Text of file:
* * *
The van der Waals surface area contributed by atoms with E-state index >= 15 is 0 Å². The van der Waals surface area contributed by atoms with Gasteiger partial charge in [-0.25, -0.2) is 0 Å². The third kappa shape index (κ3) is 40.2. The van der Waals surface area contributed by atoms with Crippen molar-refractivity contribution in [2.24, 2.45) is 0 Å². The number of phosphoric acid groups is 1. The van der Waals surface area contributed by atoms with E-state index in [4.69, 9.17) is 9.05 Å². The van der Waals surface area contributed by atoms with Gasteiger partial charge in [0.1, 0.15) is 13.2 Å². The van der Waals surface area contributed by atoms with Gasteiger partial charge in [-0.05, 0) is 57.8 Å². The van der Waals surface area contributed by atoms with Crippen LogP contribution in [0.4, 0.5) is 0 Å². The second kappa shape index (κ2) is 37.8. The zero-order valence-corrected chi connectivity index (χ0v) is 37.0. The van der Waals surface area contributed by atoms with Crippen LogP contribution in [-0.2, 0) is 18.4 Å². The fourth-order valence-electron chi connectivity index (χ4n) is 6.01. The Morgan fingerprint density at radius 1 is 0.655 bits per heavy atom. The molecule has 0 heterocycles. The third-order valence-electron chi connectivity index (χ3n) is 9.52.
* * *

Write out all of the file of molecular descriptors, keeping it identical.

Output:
The van der Waals surface area contributed by atoms with E-state index >= 15 is 0 Å². The van der Waals surface area contributed by atoms with Gasteiger partial charge in [-0.25, -0.2) is 0 Å². The third kappa shape index (κ3) is 40.2. The van der Waals surface area contributed by atoms with Crippen molar-refractivity contribution in [2.24, 2.45) is 0 Å². The number of phosphoric acid groups is 1. The van der Waals surface area contributed by atoms with E-state index in [4.69, 9.17) is 9.05 Å². The van der Waals surface area contributed by atoms with Gasteiger partial charge in [0.1, 0.15) is 13.2 Å². The van der Waals surface area contributed by atoms with Gasteiger partial charge in [-0.05, 0) is 57.8 Å². The van der Waals surface area contributed by atoms with Crippen LogP contribution in [0.4, 0.5) is 0 Å². The second kappa shape index (κ2) is 37.8. The zero-order valence-corrected chi connectivity index (χ0v) is 37.0. The van der Waals surface area contributed by atoms with Crippen LogP contribution in [-0.2, 0) is 18.4 Å². The fourth-order valence-electron chi connectivity index (χ4n) is 6.01. The Morgan fingerprint density at radius 1 is 0.655 bits per heavy atom. The molecule has 0 heterocycles. The third-order valence-electron chi connectivity index (χ3n) is 9.52.